A proposal from the Norwegian Government to remove plastics from the green list of exports looks set to become international law.
Following the latest meeting of the Basel Convention Open-ended Working Group in Geneva, the proposal was given support with the intention to ratify it fully at the next meeting in April 2019.
As reported in August by REB Market Intelligence, the Norwegian Government suggested amendments to Annex II and Annex IX of the Basel Convention that would lead to exporters of plastics having to notify the authorities at the end destination that they were shipping material prior to departure.
This would lead to added bureaucracy and could potentially see additional processing fees implemented by destination authorities.
Currently, exporters need to fill in an Annex VII form that accompanies the material to the end destination and describes the material. This status is commonly known as the ‘green list’ that allows for international trade of recyclable materials.
While this proposal if passed will cause additional difficulties for Basel Convention signatories, of which the UK is one, it will prevent US recyclers from exporting plastics.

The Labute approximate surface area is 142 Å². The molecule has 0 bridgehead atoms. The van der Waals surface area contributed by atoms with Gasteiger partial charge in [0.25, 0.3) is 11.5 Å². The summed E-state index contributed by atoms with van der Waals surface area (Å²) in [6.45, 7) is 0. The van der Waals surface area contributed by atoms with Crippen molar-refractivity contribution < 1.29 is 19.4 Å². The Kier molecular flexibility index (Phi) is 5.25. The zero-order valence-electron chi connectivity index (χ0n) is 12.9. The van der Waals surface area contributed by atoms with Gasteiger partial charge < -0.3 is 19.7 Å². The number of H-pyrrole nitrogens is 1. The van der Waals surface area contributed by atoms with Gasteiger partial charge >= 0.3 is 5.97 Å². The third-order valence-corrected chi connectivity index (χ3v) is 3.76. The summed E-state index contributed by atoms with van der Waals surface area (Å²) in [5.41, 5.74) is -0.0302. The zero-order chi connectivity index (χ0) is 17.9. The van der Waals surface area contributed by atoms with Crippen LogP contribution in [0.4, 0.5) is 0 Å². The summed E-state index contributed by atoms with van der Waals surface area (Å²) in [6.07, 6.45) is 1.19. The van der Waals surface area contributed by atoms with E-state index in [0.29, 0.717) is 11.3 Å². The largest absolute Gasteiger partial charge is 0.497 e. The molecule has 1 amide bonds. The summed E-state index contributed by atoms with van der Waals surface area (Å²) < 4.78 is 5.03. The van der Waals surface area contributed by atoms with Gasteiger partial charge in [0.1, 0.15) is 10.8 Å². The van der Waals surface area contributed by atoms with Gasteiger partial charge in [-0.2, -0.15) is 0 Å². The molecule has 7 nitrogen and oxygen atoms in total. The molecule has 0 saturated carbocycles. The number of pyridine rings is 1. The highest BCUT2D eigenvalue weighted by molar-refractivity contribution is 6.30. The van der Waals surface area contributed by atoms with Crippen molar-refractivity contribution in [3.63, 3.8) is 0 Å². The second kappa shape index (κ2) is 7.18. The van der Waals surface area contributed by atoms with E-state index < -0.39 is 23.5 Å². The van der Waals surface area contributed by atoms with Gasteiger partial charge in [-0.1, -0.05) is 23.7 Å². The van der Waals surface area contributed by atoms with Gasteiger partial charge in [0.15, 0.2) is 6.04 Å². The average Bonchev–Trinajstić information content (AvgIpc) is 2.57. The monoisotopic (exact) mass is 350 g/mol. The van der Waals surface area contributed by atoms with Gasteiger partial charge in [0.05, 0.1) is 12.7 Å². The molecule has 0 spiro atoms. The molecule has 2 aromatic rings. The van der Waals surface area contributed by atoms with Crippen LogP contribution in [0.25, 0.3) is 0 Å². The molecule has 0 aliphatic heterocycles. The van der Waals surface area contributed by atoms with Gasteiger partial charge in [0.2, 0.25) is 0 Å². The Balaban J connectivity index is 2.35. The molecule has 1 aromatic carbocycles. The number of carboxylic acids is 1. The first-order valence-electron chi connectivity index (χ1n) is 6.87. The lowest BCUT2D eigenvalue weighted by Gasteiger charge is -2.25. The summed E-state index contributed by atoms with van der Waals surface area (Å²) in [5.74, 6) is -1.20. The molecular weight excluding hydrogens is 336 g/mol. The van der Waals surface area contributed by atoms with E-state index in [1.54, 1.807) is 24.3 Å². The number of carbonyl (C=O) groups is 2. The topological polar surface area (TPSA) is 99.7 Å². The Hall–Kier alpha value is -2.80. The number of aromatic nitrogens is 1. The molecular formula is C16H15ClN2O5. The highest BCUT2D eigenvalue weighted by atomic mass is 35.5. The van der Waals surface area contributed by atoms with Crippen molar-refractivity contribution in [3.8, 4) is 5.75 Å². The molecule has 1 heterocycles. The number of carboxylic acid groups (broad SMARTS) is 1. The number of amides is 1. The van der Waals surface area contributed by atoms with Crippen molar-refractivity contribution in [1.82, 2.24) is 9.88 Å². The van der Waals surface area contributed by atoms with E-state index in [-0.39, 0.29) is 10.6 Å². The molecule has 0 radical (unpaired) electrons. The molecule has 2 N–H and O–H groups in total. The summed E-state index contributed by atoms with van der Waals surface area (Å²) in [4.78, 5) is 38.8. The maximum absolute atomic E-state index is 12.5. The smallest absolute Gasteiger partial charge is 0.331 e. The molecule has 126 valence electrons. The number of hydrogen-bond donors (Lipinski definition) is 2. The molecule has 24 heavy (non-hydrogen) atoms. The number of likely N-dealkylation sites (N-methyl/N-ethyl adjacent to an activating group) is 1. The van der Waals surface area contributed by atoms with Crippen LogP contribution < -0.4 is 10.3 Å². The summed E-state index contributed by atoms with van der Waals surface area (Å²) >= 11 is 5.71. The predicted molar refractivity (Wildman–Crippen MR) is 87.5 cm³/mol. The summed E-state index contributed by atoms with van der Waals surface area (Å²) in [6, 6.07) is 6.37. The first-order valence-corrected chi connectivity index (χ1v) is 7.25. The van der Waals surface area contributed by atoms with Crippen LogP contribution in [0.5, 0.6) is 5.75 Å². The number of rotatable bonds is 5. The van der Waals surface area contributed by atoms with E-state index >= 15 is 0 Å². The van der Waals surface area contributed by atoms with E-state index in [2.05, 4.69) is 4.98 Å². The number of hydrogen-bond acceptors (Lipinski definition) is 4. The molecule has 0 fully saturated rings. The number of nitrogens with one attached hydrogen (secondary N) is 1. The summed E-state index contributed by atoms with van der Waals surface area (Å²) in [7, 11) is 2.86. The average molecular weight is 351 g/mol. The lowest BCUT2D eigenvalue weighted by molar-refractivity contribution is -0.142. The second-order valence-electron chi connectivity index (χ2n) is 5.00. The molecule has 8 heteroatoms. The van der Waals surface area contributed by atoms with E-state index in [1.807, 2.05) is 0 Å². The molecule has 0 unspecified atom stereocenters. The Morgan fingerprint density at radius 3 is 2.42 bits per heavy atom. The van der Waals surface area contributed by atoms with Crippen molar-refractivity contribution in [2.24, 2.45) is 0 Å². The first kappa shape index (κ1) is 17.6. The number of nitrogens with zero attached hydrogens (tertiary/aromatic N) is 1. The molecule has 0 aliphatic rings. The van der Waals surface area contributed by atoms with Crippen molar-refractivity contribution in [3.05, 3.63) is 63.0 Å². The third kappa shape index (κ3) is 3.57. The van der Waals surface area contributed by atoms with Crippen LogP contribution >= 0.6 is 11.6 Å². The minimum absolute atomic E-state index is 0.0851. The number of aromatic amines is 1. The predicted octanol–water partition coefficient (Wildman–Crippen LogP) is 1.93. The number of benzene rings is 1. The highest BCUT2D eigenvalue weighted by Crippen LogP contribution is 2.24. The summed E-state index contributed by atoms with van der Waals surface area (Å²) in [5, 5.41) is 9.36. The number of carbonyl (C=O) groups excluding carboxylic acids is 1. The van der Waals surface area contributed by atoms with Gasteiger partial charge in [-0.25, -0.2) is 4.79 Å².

This is because the US has not ratified the Basel Convention and the new measures would mean that signatory countries cannot receive non-green list plastics from non-signatory nations.
While US exporters would still be able to export to OECD countries, not many of these actually import plastics. Only Turkey, which is an OECD member, is a notable recycled plastic importer.
The proposals having gained support of the Open-ended Working Group will now be considered by the 14th Conference of the Parties of the Basel Convention in late April and early May 2019 in Geneva.
At this meeting, the proposal will require a two thirds majority vote, unless there is a clear consensus to adopt the Norwegian proposals to the amendments.